AbstractThis study has combined laboratory and greenhouse based experiments using sitka-spruce seedlings, with field studies to examine the effects by heavy metals upon tree growth.
Water culture techniques were used to determine the upper critical tissue concentrations for cadmium, copper, lead, nickel and zinc ions: these being the lowest concentrations at which shoot yields were affected. Concentrations of these heavy metals in the soil and foliage at the South Wales forestry sites were found to be elevated with respect to a control site in Mid Wales (Tywi). A comparison of these foliar levels with the critical tissue concentrations showed several sites to be at risk to nickel toxicity (Burton et al 1983).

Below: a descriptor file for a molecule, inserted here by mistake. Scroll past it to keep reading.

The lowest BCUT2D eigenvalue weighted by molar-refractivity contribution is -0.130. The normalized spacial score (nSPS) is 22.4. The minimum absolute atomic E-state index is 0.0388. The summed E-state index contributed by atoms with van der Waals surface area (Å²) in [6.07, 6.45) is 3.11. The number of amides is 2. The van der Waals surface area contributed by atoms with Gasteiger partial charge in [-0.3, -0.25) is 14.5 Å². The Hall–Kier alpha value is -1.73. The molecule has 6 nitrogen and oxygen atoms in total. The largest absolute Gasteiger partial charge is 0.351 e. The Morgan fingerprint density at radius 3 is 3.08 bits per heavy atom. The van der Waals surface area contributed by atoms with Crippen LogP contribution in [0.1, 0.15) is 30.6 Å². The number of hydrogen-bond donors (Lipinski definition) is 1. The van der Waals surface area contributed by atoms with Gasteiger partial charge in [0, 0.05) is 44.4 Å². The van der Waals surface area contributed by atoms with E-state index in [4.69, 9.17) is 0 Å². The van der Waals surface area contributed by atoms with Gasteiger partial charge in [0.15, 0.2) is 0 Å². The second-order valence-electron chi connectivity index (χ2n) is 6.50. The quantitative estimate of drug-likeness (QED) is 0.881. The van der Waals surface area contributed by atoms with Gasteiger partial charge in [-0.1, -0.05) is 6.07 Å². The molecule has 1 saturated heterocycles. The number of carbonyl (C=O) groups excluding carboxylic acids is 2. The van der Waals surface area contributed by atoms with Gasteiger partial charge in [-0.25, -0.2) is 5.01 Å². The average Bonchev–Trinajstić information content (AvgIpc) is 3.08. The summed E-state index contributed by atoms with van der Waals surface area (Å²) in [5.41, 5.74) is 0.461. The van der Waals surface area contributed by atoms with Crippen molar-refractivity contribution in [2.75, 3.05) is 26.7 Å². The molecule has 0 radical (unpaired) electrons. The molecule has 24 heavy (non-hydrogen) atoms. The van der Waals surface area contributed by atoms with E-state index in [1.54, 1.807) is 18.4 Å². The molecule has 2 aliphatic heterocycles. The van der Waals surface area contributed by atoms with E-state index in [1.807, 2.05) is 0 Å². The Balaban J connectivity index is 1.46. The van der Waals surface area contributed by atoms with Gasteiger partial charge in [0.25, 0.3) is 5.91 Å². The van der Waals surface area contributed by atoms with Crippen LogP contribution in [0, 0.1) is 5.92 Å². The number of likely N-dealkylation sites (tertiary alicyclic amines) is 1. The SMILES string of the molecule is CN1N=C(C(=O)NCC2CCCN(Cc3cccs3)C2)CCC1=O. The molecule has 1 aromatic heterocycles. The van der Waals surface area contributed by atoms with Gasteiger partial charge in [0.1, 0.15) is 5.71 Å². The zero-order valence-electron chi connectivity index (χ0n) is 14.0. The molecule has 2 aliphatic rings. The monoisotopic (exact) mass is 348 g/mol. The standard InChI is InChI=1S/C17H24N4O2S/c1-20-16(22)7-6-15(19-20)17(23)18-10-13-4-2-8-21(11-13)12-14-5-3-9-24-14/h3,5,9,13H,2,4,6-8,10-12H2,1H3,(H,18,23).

The interactive effects of heavy metals, studied by means of factorial experiments in water culture, did not reveal any synergistic or antagonistic reductions in the yields of the seedlings. However, the interactive effects of these metals were found, in some cases to be additive. Several sites had foliar levels of cadmium and lead which approached their upper critical tissue concentrations. The effects upon tree growth may be even greater at these sites. These experiments also showed that heavy metals can influence the uptake into the shoots and roots of other heavy metals and nutrients.
The field situations were more closely modelled using greenhouse experiments with seedlings grown in a typical forestry soil with added heavy metals. Effects upon the growth of the seedlings, as measured by yields of shoots and roots and root lengths, were demonstrated. At soil concentrations of cadmium and lead which were similar to those found at the forestry sites, there were disturbances in the root-mycorrhizal associations indicating that tree growth may also be indirectly affected by the heavy metals in the soil.
|Date of Award||Jun 1993|